Good motives give assurance against deliberately bad policies; they do not guarantee the moral goodness and political success of the policies they inspire. What is important to know, if one wants to understand foreign policy, is not primarily the motives of a statesman, but his intellectual ability to comprehend the essentials of foreign policy, as well as his political ability to translate what he has comprehended into successful political action. It follows that while ethics in the abstract judges the moral qualities of motives, political theory must judge the political qualities of intellect, will, and action.
Politics Among Nations: The Struggle for Power and Peace, Sixth Edition. Morgenthau, Hans J. (McGraw-Hill: New York) 1985. pg. 6.
Of course, from Obama, such tropes, although silly, are not menacing, any more than they were from Ronald Reagan, who was incorrigibly fond of perhaps the least conservative, and therefore the most absurd, proposition ever penned by a political philosopher, Thomas Paine’s “we have it in our power to begin the world over again.” No. We. Don’t.
The world is a fact, and facts are indeed stubborn things. After eight years, if such there are, of an Obama presidency, if such there is, the world will look much as it does today — if we are lucky.
“The Cosmopolitan,” George F. Will, The Washington Post, 3 August, 2008.
It is an absolute necessity that the next president of the United States possess a lucid vision of which direction the world is moving, how the United States fits into this conveyance, and what mission this assigns to the United States. He should be capable of producing a national feeling that can restore moral purpose to the country. He should angle to contain the emotionalist excesses that often place assignments of national mission beyond the realm of reality. He must understand that the world cannot move backwards, that times that have passed have have passed and to attempt to restore them is the height of hubris. The next president should not be a member of the “9/11 generation” and should rather be a man of the Twenty-First Century. He should aim to renew American leadership, and seek to build an architecture of international institutions that will reflect the emerging power structures and entrench those that have served well and will in the future press rising nations to adopt somewhere above the minimum in respect to liberal economic and political institutions. He must revive a national will informed by an understanding of the limits, both potential and present, of American ideology and power. He must be phlegmatic in the face of exceptionalist hauteur and popular egoism. Citizens are often less rational than their leaders give them credit for, but strong will and due diligence in time will prove stronger than inane righteousness deriving from post-9/11 trepidation.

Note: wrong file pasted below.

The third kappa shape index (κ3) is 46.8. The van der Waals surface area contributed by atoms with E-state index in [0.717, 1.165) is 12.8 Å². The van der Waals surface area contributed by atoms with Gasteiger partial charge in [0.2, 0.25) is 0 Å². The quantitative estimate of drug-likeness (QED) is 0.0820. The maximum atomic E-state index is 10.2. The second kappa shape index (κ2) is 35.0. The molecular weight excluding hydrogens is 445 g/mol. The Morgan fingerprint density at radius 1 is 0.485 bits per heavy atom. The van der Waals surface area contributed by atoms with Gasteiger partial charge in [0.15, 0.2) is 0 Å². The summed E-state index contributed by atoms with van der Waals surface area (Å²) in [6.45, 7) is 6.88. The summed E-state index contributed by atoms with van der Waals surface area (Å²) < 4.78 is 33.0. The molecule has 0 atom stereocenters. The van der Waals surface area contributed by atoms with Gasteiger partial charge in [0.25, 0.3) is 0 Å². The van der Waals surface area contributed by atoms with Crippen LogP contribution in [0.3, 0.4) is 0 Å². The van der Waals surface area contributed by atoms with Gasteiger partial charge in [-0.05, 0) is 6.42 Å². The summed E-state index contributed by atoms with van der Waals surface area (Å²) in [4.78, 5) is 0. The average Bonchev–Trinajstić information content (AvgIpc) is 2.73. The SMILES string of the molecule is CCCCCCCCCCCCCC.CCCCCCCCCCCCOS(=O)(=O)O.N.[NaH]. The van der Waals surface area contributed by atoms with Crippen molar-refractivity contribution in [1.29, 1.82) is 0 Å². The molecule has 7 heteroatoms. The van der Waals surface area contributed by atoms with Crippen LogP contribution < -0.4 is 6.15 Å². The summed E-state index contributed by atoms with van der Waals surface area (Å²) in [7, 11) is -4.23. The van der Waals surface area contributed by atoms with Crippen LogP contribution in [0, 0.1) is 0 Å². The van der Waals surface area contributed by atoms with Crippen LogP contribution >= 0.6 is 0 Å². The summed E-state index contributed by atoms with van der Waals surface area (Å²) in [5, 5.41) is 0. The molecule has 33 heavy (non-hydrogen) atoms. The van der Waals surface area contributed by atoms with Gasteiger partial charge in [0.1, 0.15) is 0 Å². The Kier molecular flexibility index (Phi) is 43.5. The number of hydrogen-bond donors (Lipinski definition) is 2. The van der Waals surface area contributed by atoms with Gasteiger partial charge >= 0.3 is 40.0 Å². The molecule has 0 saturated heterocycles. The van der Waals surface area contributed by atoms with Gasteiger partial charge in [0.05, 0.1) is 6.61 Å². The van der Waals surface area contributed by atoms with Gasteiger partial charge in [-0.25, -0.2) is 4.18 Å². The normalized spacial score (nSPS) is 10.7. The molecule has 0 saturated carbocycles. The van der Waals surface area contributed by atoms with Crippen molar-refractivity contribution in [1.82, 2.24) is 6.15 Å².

John McCain lacks these qualities. An old dog, he cannot be taught new tricks. He is a twentieth century man, fiercely guarding old prejudices and conceptions of America’s place in the world. Strong and righteous in his youth, he has crumbled into predictability and drifted from creativity. His party seeks to continue and further entrench the glut of the last eight years that has siphoned off national confidence and embraced hysteria. Their word view is more informed by the way they think it ought to be than how it is. While Americans want a road back to reality, McCain seems to grumble towards an imagined world system.
Barack Obama, for his part, is at least too young to be a man of the last century. It is likely he can still learn, and that prospect is greater in him than in McCain. He has yet to articulate a clear vision of American leadership or what the moral premises of this leadership should take; he has spoken in the abstract and mentioned causes of moral and emotional impact but outside of the context of a particular philosophy of life. “Change” is not a world view. It is an action. Change is a verb with potentially catastrophic implications, and an often bloody noun resting on the best of intentions gone crooked. His closest advisers offer little in the way of deviation from the standards of the Clinton administration, often praised but generally as disingenuous, inconsistent as conventional. His campaign promises on Iraq and Afghanistan appear to be modern day adaptions of historical failures in the vein of Britain and the Soviet Union. But he offers the nearest approximation to transcendent leadership, at the international level, as any candidate yet to step up. It is possible that his views could harden in office, that his vision of America’s place in the world be consolidated so that it makes for a lasting and meaningful reinvention of American leadership. My reservations as to the soundness of his present world view, though, make me hesitant to endorse him. But as the two party system allows it today, there is no better candidate for the office than he.